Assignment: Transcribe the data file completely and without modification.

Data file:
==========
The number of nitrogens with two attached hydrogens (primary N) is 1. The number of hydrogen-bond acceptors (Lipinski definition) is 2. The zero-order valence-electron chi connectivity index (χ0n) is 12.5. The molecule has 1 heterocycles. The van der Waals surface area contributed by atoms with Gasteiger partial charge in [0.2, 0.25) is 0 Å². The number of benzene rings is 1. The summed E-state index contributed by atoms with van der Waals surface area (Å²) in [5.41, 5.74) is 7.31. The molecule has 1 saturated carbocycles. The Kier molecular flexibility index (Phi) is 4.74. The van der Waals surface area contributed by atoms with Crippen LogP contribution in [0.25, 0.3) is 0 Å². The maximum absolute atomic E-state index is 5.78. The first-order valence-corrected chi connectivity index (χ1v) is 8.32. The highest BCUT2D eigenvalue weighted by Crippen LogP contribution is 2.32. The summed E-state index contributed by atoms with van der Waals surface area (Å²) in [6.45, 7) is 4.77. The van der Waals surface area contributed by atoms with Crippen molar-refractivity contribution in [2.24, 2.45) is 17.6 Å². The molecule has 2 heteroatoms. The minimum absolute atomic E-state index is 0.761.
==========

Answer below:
The number of nitrogens with two attached hydrogens (primary N) is 1. The number of hydrogen-bond acceptors (Lipinski definition) is 2. The zero-order valence-electron chi connectivity index (χ0n) is 12.5. The molecule has 1 heterocycles. The van der Waals surface area contributed by atoms with Gasteiger partial charge in [0.2, 0.25) is 0 Å². The number of benzene rings is 1. The summed E-state index contributed by atoms with van der Waals surface area (Å²) in [5.41, 5.74) is 7.31. The molecule has 1 saturated carbocycles. The Kier molecular flexibility index (Phi) is 4.74. The van der Waals surface area contributed by atoms with Crippen LogP contribution in [0.25, 0.3) is 0 Å². The maximum absolute atomic E-state index is 5.78. The first-order valence-corrected chi connectivity index (χ1v) is 8.32. The highest BCUT2D eigenvalue weighted by Crippen LogP contribution is 2.32. The summed E-state index contributed by atoms with van der Waals surface area (Å²) in [6.45, 7) is 4.77. The van der Waals surface area contributed by atoms with Crippen molar-refractivity contribution in [2.24, 2.45) is 17.6 Å². The molecule has 2 heteroatoms. The minimum absolute atomic E-state index is 0.761.